Don’t be fooled by that chiropractic-office sign—this Parkdale storefront is keeping the comic book-shop tradition alive on Queen West.
While Queen West recently lost its most iconic comic shop, Silver Snail, to Yonge Steet, a little further down the road, deep into Parkdale, West End Comics (1590 Queen St. W.) has opened up shop, offering a new westward destination for the city’s superhero-obsessed.
How it got started: West End Comics’ origin story traces a neat line from owner Kirk Sutterfield’s beginnings as a collector to his current role of proprietor. “I’ve always liked comics, collected comics, been into comics and had been selling them online for a couple of years,” he says. “I’m a general contractor, so I’m usually slow in the winter and [selling comics] became a secondary income. Then one thing led to another and I ended up amassing about 250,000 comics by buying up a couple of larger collections. That then went into developing an idea that finally worked out last fall, which was getting ahold of a space that was affordable and reasonable, setting up contacts with distributors, and lining up enough cash to buy the merchandise.”
Location, location, location: From the very beginning, Parkdale had been Sutterfield’s neighborhood of choice. “I’d been looking for about a year,” he says. “I looked around in other areas, but I focussed on this area—I live here and I’ve grown up here, so I know this area and I love this area.”
Sutterfield feels fortunate to have gotten into the rapidly gentrifying area when he did. “As Queen Street has slowly gotten consumed over the last couple of decades, there’s not much left of it,” he says. “All those tired old buildings are disappearing pretty quickly. And the rents are not inexpensive at the best of times. Fortunately, I have a really good landlord and we’ve gotten along really well.”
Building the business—literally: Sutterfield’s experience as a contractor has served him well throughout the process of opening his own store. “It’s a natural fit, in that I want to keep making stuff and building stuff,” he says. “But I became a contractor because I’m an artist—I’m a painter—so I needed to supplement my income, obviously. So really, this fits my character so well, because it satisfies my collecting impulse, my aesthetic impulse, and my building impulse.”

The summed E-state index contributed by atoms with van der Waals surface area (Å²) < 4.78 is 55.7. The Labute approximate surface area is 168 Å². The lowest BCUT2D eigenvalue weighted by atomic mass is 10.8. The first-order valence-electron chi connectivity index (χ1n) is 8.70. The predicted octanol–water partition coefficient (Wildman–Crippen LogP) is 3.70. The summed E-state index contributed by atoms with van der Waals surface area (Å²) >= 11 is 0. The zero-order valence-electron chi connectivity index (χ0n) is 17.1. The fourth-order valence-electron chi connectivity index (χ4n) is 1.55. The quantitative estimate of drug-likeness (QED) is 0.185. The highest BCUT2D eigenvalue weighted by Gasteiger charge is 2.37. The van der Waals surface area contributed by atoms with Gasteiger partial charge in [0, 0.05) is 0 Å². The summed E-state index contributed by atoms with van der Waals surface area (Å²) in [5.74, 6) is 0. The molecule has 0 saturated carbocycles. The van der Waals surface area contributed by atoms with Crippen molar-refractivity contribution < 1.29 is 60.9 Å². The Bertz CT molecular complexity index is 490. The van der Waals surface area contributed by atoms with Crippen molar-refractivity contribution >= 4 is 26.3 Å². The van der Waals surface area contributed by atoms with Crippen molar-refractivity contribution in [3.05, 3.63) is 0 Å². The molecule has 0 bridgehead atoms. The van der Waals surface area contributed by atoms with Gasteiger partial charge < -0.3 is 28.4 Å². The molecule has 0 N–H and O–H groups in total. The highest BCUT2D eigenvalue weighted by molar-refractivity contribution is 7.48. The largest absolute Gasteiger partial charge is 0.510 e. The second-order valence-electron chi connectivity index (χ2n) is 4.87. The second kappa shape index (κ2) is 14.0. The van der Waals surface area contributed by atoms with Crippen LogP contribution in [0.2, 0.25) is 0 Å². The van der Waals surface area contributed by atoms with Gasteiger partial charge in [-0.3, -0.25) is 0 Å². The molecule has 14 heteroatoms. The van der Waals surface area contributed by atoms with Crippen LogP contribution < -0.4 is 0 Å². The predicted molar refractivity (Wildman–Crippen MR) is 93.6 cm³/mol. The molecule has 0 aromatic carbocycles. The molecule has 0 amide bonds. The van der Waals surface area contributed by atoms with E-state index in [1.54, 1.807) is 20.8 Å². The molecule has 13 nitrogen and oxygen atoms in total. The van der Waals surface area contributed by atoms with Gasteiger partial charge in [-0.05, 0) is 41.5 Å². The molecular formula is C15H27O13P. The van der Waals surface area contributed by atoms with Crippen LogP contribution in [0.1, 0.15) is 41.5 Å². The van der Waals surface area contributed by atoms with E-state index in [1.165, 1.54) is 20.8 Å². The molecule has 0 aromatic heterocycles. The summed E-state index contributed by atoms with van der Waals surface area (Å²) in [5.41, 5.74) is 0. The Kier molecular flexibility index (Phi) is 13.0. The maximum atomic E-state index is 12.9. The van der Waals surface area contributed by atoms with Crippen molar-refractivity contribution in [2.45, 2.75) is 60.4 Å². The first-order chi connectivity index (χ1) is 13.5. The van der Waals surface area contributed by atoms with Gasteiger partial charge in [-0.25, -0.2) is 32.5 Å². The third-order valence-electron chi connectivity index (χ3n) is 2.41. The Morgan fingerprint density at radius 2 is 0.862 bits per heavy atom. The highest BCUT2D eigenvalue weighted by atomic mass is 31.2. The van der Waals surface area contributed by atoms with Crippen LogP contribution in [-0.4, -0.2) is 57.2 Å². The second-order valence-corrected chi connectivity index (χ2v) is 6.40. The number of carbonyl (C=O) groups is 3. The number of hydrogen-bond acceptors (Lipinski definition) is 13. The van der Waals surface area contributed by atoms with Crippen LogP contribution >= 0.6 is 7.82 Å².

In an effort to open in time for the Christmas shopping season, Sutterfield completed the relatively extensive renovation project in just six weeks. “It’s called an organic build—you have a general idea and you just keep working it,” he says. “It’s not like, ‘Here’s the plan, go and execute it, this is my designy-designy store’—that’s not the idea here. I could have waited forever until everything was perfect or I could just open and say, ‘Hello, this is me and this is what’s happening over the next six months, year, three years.’ There’ll always be something going on here. The more I’m working on the place, the more fun it’ll be for people when they come back.”
Despite the store being something of a work-in-progress, Sutterfield feels he’s hit all the aesthetic touchstones he was aiming for. “The basic concept was a mix between a 1950s UFO and a 1970s muscle car with a bit of H.P. Lovecraft thrown in there.”
What’s in-store: In addition to actual comics, Sutterfield also stocks comic-themed merchandise, such as action figures, salt-and-pepper shakers, cookie jars, night-lights, and more. “Just trying to do one thing, you’re going to suffer a slow, lingering death,” he says. “I initially thought to just do comics—I’ll throw out my 250,000 comics and see how it goes—but the more I thought that through, the more I was like, ‘No, that’s not what I want to be, that’s not what I am, and that’s not what I want to offer.’”
So far, it’s been a successful strategy, drawing in a wide range of customers. “It’s been a total mix,” says Sutterfield. “I have a ton of kids coming in here who save their allowance to buy an action figure, and I have tons of guys my age who buy Batman cufflinks or Silver Surfer bottle openers. You can spend $200 or $300 as well as $2 or $3 and walk out with something. There’s something for everybody.”
More to come: While West End Comics does offer a wide range of merchandise and back issues of comic books, it will be another six to eight weeks before new titles start appearing on the shelves regularly. “I always joke that I’m the only comic-book store in the city that doesn’t have any [contemporary] comics,” says Sutterfield. “I’m starting with the cornerstones: Superman, Batman, Spiderman—all those standard titles that people are generally looking for—and then branching off into more interesting stuff. A lot of people have been asking for Image comics—everybody wants The Walking Dead.”